1. WOW!! Amazing guys! Thanks for sharing! I will definitely take this place in mind to plan my trip to Cambodia! πŸ™‚

    Keep posting πŸ˜‰

  2. I absolutely loved Cambodia when I visited, but of course I did the usual and only stayed around the Siem Reap area. It’s a country I’d like to get to know better though, so this sounds like an ideal tour. I’m glad to hear these elephants are being looked after properly, and I wouldn’t want to ride an elephant anyway if it’s not something they like to do! I also love the varied scenery you found. Not what I was expecting, but awesome!

    1. Yes, Cambodia is far more diverse than you might think and has lots of beautiful spots. Its definitely worth a longer trip!Thank you πŸ™‚

  3. Whew. I was a bit concerned when i first started reading this but I am glad that you chose a visit that does not involve rides. This looks like an awesome experience!

    1. Thank you Aisha, it was an incredible experience! It was just great to follow the elephants in their natural surrounding, memorable moments.

  4. Ahh this sounds amazing! I’m currently in Siem Reap and recently had an elephant experience in Chiang Mai, but I would have loved to have done this. Oh well, another excuse to return to this part of the world!

  5. Wow, this sounds like such a wonderful experience! I volunteered with elephants in Thailand and loved it but I would love to do something like this as well. So happy to hear these elephants were treated well!

  6. The elephants look so majestic. I am positive l would be terrified nonetheless and wouldn’t get close. I am too much of a chicken :-). Your images are wonderful. I love the waterfalls. The trek l wouldn’t mind doing, but maybe not as long..haha! πŸ™‚

  7. Not sure if this is a duplicate or not… The elephants look majestic, but l am sure l wouldn’t want to be quite so uncles. They would surely smell my fear. The trek l wouldn’t mind doing, but not for that long a distance :-). I love the waterfalls and your images are very, very nice πŸ™‚

  8. Oh my, what an impressive day with the elephants. I love that you got to feed them and splash around in the water with them. Kudos to you for taking an ethical elephant trek. Thanks for sharing.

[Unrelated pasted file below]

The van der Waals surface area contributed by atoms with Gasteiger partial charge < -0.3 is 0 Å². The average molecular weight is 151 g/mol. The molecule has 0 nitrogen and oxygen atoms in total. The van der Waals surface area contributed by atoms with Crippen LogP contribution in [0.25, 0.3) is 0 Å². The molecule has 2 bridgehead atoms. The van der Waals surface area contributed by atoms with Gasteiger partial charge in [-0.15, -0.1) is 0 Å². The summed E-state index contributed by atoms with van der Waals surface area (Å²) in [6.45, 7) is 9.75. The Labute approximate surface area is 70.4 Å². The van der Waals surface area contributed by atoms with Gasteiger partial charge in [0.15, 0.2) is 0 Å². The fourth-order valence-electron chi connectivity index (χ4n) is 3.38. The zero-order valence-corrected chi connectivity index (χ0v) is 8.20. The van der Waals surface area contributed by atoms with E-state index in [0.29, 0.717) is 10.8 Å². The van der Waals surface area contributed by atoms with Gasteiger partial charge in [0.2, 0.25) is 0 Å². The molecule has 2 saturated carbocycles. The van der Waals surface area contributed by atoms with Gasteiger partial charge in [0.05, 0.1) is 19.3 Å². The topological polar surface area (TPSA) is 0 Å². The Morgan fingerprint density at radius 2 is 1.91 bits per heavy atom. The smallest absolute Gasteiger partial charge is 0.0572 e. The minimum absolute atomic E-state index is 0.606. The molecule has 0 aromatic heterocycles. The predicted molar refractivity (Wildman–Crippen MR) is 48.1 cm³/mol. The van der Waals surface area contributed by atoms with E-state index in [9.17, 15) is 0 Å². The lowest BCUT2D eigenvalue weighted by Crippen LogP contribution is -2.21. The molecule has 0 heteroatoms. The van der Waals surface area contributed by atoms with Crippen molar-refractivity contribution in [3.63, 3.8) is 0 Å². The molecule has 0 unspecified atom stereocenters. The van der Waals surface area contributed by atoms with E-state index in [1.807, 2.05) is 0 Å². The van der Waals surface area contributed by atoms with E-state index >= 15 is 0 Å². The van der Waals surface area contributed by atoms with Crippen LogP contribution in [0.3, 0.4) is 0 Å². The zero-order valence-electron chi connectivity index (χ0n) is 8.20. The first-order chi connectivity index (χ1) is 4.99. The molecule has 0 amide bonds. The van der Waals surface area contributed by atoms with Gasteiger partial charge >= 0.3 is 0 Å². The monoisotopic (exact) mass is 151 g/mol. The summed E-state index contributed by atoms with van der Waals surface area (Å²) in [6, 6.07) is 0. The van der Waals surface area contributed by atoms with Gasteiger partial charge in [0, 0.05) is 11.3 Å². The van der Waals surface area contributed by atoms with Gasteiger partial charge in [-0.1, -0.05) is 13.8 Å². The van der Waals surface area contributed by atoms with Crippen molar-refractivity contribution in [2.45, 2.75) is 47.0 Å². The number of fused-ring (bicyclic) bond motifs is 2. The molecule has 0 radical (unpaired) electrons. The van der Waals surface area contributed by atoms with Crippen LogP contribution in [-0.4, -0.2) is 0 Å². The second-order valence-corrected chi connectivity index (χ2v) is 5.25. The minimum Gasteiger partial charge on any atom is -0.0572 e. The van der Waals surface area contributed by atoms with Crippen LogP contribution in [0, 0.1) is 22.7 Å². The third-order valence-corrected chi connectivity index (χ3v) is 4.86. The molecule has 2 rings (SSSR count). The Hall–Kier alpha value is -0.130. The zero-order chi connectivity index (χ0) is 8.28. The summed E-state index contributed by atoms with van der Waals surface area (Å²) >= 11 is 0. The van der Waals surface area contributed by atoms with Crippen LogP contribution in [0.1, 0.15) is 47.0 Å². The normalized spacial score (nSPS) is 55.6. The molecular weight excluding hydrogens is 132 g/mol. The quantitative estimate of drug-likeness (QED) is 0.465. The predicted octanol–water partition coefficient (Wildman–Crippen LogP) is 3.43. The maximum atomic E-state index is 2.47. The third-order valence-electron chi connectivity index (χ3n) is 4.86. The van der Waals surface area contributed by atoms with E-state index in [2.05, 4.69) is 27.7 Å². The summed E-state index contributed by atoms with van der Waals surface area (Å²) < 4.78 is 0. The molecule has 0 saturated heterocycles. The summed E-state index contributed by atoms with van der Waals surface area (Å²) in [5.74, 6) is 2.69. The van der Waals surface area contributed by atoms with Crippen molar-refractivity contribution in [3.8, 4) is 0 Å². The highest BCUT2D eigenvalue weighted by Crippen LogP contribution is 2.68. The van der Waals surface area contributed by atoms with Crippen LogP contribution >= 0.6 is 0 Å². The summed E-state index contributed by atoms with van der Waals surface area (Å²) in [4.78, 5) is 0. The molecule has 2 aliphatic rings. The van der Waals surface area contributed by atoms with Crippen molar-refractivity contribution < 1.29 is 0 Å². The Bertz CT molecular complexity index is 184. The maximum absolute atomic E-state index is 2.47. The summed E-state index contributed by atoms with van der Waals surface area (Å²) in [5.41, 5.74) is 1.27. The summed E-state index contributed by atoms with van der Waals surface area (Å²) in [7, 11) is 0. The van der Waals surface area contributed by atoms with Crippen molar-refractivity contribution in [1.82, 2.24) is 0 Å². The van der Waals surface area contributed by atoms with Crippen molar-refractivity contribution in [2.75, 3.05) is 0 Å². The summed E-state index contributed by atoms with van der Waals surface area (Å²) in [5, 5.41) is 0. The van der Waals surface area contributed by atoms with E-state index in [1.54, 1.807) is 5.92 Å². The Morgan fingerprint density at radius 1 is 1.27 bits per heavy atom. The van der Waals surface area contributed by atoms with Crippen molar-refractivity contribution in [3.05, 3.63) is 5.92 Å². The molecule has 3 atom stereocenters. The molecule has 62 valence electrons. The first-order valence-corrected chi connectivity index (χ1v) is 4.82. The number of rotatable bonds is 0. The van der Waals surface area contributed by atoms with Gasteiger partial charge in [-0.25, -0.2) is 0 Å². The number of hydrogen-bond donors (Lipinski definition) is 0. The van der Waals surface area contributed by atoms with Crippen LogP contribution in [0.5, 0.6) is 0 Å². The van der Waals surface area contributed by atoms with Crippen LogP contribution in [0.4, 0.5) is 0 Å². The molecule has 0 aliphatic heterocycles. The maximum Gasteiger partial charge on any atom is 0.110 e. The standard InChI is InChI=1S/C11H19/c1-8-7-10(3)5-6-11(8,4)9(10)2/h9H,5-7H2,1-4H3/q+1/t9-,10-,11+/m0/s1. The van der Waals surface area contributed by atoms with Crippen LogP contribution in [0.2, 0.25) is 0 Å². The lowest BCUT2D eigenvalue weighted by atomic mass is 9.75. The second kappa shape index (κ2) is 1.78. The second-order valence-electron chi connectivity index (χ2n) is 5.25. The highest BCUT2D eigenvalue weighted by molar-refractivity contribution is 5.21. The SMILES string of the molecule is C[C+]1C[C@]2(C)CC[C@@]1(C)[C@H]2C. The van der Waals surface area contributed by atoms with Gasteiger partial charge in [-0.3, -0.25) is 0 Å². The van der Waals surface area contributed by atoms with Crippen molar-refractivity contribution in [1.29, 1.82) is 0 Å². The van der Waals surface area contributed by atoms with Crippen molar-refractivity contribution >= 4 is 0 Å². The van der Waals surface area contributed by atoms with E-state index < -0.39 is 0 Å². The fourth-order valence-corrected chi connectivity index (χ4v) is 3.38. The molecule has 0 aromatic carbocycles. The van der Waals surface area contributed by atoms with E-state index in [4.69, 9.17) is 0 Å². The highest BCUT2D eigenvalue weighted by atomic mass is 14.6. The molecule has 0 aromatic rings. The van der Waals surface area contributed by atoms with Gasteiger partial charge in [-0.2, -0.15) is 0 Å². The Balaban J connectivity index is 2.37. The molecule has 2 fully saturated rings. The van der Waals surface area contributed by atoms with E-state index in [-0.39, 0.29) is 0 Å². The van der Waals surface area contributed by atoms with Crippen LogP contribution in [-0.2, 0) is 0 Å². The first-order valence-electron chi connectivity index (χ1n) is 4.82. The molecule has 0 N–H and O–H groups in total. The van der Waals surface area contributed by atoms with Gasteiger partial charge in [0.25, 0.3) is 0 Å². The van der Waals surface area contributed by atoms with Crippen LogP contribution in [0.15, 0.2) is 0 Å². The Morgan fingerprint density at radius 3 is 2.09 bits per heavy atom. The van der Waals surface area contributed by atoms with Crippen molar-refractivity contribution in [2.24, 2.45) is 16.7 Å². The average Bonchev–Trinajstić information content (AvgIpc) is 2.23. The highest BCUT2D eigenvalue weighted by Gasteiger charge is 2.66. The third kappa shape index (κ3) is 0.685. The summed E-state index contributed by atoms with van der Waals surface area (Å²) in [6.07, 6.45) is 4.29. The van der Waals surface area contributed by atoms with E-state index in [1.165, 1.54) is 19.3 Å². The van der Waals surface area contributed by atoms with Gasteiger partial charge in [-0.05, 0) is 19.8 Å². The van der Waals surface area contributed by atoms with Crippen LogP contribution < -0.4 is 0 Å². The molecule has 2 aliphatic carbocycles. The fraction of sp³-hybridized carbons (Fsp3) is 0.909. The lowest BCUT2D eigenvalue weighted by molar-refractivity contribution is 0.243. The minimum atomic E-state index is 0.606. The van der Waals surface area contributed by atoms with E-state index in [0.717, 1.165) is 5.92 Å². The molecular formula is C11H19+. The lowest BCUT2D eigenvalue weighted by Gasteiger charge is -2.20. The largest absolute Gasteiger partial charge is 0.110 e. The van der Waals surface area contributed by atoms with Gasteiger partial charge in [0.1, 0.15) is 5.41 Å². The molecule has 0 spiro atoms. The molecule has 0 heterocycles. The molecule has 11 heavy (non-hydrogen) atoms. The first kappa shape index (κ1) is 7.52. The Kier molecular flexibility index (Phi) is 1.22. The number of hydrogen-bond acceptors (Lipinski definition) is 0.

9. Sounds like an absolutely amazing experience. Have not been to Cambodia yet but would definitely like to go.

  10. this is incredibly beautiful and the elephants look happy. i’ve seen other bloggers with elephants that are so miserable, and elephant’s memories are so incredible so i’m sure they will remember you as much as you remember them πŸ˜‰ that trek looks AMAZING.

    1. Many thanks! Think they will remember about all those back-scrubs and bananas that we gave them πŸ™‚ Very nice trek as well, you should check it out.

  11. I went to Cambodia last year but this is the first time I’ve heard of Mondulkiri. I’d love to go back there and meet the elephants myself, they look really cute.

    1. Hi Marge,

      It is definitely a great experience! We highly recommend this place. If you need more info, let us know πŸ™‚ We are more than happy to help.

  12. Hey there! I know this is somewhat off-topic
    but I needed to ask. Does building a well-established blog like yours take a
    lot of work? I am brand new to operating a blog
    however I do write in my diary on a daily basis. I’d like to start a blog so I
    will be able to share my experience and thoughts online.
    Please let me know if you have any kind of ideas or tips for brand
    new aspiring blog owners. Thankyou!

    1. Hi Gelasio, starting a blog is not complicated but keeping it updated with quality content takes a lot of time and effort. Make sure you set our target and keep your goal in mind.

  13. Pingback: How to Become a More Sustainable Traveller |

  14. Hello There. I stumbled upon your website using msn. This can be
    a very well written article. I’ll ensure to bookmark
    it and revisit to read through more of your useful info.
    Thanks for the post. I will definitely comeback.

  15. Unquestionably imagine that that you said. Your favourite reason seemed to be on the
    web the easiest thing to take into account of.
    I say to you, I definitely get irked whilst other folks consider
    issues that they plainly do not know about. You controlled to hit the nail
    upon the top and also defined out the entire thing with no need side-effects , folks can take a signal.
    Will likely be back to get more. Thank you

  16. Pingback: Ultimate 3 weeks Itinerary Cambodia |

  17. I needed to thank you for this good read!! I certainly enjoyed every bit of it. I have you book-marked to look at new things you post…

    1. Hi, we actually did not take any malaria pills as we didnt see any necessity. But make sure to take enough mosquito spray (for tropical mosquitos).

Leave a Comment

Your email address will not be published. Required fields are marked *

This site uses Akismet to reduce spam. Learn how your comment data is processed.